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Dr Emma Jane Hughes is Lecturer in Human Resource Management in the University of Liverpool’s Management School
Over the past century, unions have successfully campaigned for a minimum wage, holiday and sickness pay, equal opportunity rights, maternity and paternity rights and a two-day weekend for British workers, among other benefits.
With more than 40,000 UK rail workers participating in the recent very visible strike action, discussions about why people might want to join a trade union have tended to focus on improving pay and working conditions. But unions can do much more for employees and even for employers. In fact, research shows their benefits can extend beyond individual organisations, boosting sectors and even the economy by reducing staff turnover, providing or promoting training and encouraging innovation.
Research from the Organisation for Economic Co-operation and Development (OECD) from 35 countries shows that individuals working in organisations where unions engaged in firm-level collective bargaining enjoy higher wages.
And, when pay and conditions are protected, employees are less likely to change jobs, certainly in the UK. Data published in 2021 by the Office of National Statistics (ONS) shows 47% of unionised workers worked for the same employer for ten years or more, compared to 29% of all employees. A 2017 analysis of the national Work Employment Relations Survey (WERS) data, commissioned by the Trades Union Congress, similarly found that staff were less likely to voluntarily leave unionised organisations.
While more recent survey evidence would be helpful – and the WERS analysis points out that data in this area can be sparse – it makes a number of other noteworthy conclusions. These relate to a positive correlation between innovation, attitude to work-life balance and off-the-job training at unionised organisations. Other research shows the benefits of training in relation to worker retention and productivity.
So how have unions been able to have this kind of impact on working life? Collective bargaining is a major factor. The interests of employers and workers conflict and/or converge to varying extents at different points in time. And while unions attend disciplinary and grievance meetings with individual members, they also engage in collective bargaining on behalf of their members by negotiating with employers on pay and conditions. If negotiations break down and unions meet the Trade Union Act balloting thresholds, members can organise strike action.
It is at such times that union density – the percentage of employees who are union members – is key, particularly when it comes to collective bargaining. High union density within an organisation can be a powerful bargaining tool when strikes are threatened.
The impact of collective bargaining varies depending on the type of system adopted, according to OECD research . It shows that the best outcomes for employment levels, productivity and employee wages are achieved via collective bargaining that aligns wage and working conditions agreements across sectors, but also allows agreements to be adapted at the organisation level. This is known as “organised decentralisation” and is used in countries such as Austria, Denmark, Sweden and Germany.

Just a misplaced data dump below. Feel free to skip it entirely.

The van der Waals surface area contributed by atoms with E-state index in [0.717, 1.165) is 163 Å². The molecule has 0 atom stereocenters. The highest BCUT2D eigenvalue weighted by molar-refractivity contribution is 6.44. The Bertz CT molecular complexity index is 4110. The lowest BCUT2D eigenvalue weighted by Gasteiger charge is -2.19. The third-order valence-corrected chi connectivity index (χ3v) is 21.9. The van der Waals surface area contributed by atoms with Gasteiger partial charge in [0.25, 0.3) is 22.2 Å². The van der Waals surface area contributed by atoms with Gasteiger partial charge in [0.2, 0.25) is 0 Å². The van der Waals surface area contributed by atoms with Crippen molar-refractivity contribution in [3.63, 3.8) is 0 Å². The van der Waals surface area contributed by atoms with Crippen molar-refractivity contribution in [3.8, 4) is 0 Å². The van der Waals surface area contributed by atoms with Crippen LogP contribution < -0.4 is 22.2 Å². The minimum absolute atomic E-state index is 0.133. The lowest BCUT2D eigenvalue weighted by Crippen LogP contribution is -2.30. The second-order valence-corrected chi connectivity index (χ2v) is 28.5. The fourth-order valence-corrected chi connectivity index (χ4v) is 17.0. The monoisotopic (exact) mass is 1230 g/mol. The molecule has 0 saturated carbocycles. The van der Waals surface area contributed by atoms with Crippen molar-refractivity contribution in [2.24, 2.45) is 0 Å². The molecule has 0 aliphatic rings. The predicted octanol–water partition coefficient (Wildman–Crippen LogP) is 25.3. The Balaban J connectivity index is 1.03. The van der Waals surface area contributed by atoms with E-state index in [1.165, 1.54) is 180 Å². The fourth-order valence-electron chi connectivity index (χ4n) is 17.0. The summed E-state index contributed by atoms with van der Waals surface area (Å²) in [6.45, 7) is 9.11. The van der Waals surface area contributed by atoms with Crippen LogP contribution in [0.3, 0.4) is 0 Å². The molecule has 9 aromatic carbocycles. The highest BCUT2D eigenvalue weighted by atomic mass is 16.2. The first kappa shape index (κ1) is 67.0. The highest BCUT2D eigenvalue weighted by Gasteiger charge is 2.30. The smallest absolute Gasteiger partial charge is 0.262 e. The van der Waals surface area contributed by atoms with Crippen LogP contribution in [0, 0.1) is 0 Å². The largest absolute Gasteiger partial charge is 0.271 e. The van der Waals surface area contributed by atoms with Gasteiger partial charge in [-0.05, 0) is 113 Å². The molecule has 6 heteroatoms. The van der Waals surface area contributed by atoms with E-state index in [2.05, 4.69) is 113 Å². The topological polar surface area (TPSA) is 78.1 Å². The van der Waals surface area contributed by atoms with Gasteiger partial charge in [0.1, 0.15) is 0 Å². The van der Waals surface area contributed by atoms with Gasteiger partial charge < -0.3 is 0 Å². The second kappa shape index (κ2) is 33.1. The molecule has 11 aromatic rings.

On the other hand, the UK uses a fully decentralised system that limits the benefits of collective bargaining for workers, organisations and the wider economy. There is no pay coordination across sectors and bargaining units, very little if any government influence, and collective bargaining happens at the organisation level only rather than across sectors.
Further strikes by rail workers could happen in coming weeks and there is growing discontent among other workers, including British Airways staff, teachers and NHS workers. Unions will be at the forefront of any negotiations between these workers, their employers and the government. Industries with higher union density will bring more power to the negotiating table.
The percentage of unionised workers varies across sectors, industries and age groups in the UK, however. About half (50.1)% of UK public sector employees and 12.8% of private sector employees were unionised in 2021. The four industries with the highest union density are education (49.4%), human health and social work activities (39.2%), public administration and defence (38.6%) and transport and storage (36.6%). Employees over 35 years of age made up 63% of the UK’s overall employees and 76% of unionised employees in 2021. Only 4.3% of union members were aged between 16 and 24 years old and 19.8% were aged between 25 and 34 years old.
One reason for lower membership levels among younger workers is that they are more likely to be in precarious employment with less access to unions. For example, one-third of those aged between 18 and 34 years old returned to the workforce after the pandemic via the “gig economy. ONS data also shows that 15.1% of workers in temporary positions are unionised compared to 23.7% of workers in permanent positions. Yet, a June 2022 YouGov poll shows 49% of respondents aged between 18 and 24 years old support the rail strikes, with older age groups showing less support.
The potential for strike action across several industries in coming months relates to societal issues such as decreasing real income. Dialogue between unions, employers and government could help address these concerns without the need for strike action. In fact, research shows that collective bargaining by unions can benefit both sides – companies and employees – as well as society. But, as we have seen in recent weeks, its failure can create significant disruption in workplaces with strong union membership.
This article is republished from The Conversation under a Creative Commons license. Read the original article.
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